The other laudable thing about this movie is that it assumes that the viewer is intelligent. It does not have to go on long and winding simplified expositions on viruses, subliminal messaging, artificial intelligence and MMORPGs.

For something as ground breaking as this, why was this not shown in the 3D theaters? And more tragically, why the heck did the MMFF awards snub this movie?

Peeps, you really owe it to yourself (and Philippine Cinema) to catch this on the big screen. On 3D if possible. It’s not perfect but it’s much much more than an attempt. It was crafted with loving OC-ness that only a geek can have. The times when local cinema comes up with  something geeks will watch are few and far between. Here’s hoping that RPG:Metanoia is a sign that times are soon a’changing.

[youtube http://www.youtube.com/watch?v=Brrn8Kx8oGo&w=420&h=315]

“The Food Wars” is No “No Logo”

The blurb by Naomi Klein made me want to read this. I’m a big fan of “No Logo”, her shocksposé on the unethical practices in the third world of the leading consumer brands. I was expecting something akin to that book.

The Food Wars is not exactly like No Logo. No Logo, in some way, can appeal to the casual reader because of the wealth of human condition stories exposing the evils of globalization. Except for some stories about the peasant activists in the final chapter, The Food Wars is mired in figures, numbers and percentages that would probably make it daunting for the casual reader.

It’s written in a very academic fashion. Food crisis stories from Africa, China, the Philippines are written as case studies. Each chapter begins with a statement of the problem, progresses with LOTS of numbers, and percentages and wraps up with a neat conclusion at the end. The casual reader can actually get away with just reading the conclusions and still have a semblance of understanding as to what the book was about.

Buried within the numbers and the academese is a very frightening situationer of why the world is going hungry and possibly why it’s going to get worse. According to Bello, The root of the problem are the conditions behind the seemingly generous loans to third world countries. Behind these loans are “economic reengineering” conditions that stipulate that the country abandon agriculture for some “forward-economy” industry. Like call centers and BPOs (sound familiar)? Thus, because of these policies, government has to remove subsidies and tax breaks for farmers and reallocate them elsewhere. The rationale is that third world countries can earn more to buy “cheaper” food from first-world countries like the US. Unfortunately, this is not working according to the best-laid plans of the armchair economists in the World Bank. There is also an interesting chapter on BioFuels and their contribution to the global hunger problem. In a nutshell, corn and other grains are being allocated to feed fuel tanks than stomachs. Fuel is more profitable than food and thus a more lucrative product to produce than cheap food.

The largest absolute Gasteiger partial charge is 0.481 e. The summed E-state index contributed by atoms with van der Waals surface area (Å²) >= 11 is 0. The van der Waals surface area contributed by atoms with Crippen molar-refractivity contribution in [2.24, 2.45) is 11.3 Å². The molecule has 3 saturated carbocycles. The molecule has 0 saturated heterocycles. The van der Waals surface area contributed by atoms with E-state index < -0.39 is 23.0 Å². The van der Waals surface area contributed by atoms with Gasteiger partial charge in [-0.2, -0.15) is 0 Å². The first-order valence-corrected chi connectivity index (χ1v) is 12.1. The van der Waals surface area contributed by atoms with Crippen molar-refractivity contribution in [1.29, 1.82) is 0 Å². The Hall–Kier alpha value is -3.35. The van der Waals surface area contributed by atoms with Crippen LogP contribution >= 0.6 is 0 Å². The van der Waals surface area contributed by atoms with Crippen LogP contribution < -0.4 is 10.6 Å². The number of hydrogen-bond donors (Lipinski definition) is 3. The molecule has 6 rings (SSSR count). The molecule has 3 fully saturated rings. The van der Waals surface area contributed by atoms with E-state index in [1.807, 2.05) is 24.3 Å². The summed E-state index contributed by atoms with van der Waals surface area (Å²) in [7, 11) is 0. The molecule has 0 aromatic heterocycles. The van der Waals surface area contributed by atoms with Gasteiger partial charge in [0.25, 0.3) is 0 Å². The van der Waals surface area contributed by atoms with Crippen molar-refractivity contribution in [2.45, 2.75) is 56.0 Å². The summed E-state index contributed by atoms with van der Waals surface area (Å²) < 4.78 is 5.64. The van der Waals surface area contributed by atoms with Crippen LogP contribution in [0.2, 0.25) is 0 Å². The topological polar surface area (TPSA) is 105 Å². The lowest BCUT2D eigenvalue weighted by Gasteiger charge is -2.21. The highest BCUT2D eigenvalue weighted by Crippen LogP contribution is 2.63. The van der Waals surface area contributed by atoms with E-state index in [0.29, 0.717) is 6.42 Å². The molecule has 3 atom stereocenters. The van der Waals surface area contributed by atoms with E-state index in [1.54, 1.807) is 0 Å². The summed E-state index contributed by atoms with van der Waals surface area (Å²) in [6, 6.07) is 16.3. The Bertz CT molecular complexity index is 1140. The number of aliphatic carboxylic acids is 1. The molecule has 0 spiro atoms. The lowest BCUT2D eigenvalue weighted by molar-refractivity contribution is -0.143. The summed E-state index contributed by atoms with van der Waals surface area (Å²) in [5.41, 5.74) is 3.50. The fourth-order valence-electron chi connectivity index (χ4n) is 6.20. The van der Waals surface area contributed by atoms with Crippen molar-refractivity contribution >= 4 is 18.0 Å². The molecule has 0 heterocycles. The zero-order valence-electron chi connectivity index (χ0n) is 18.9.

Books like these are meant to give the reader insight and maybe shock the the reader out of his comfortable reading chair. Insight, tons of em buried beneath facts and figures. Not enough shock of the lack of the human side of the problem. I’ d recommend watching the documentary “Food Inc.” as a companion to this book.

[youtube http://www.youtube.com/watch?v=5eKYyD14d_0&w=560&h=315]
There are a few issues in “The Food Wars” which are mentioned assuming the reader has sufficient background to understand what Bello is talking about (e.g. The on-going Monsanto GMO seed controversy in the US). This also fleshes out the problem for those wanting a human side of the story.

The book concludes with a call to action to go back to peasant agriculture. That is, for each locale to produce its own food to cut down costs on transportation and dependence on first-world producers. The world has to shift the power of production from the armchair policy makers and give it back to people who till the fields and harvest the crops. Maybe then, this hunger problem will be swept off the table.”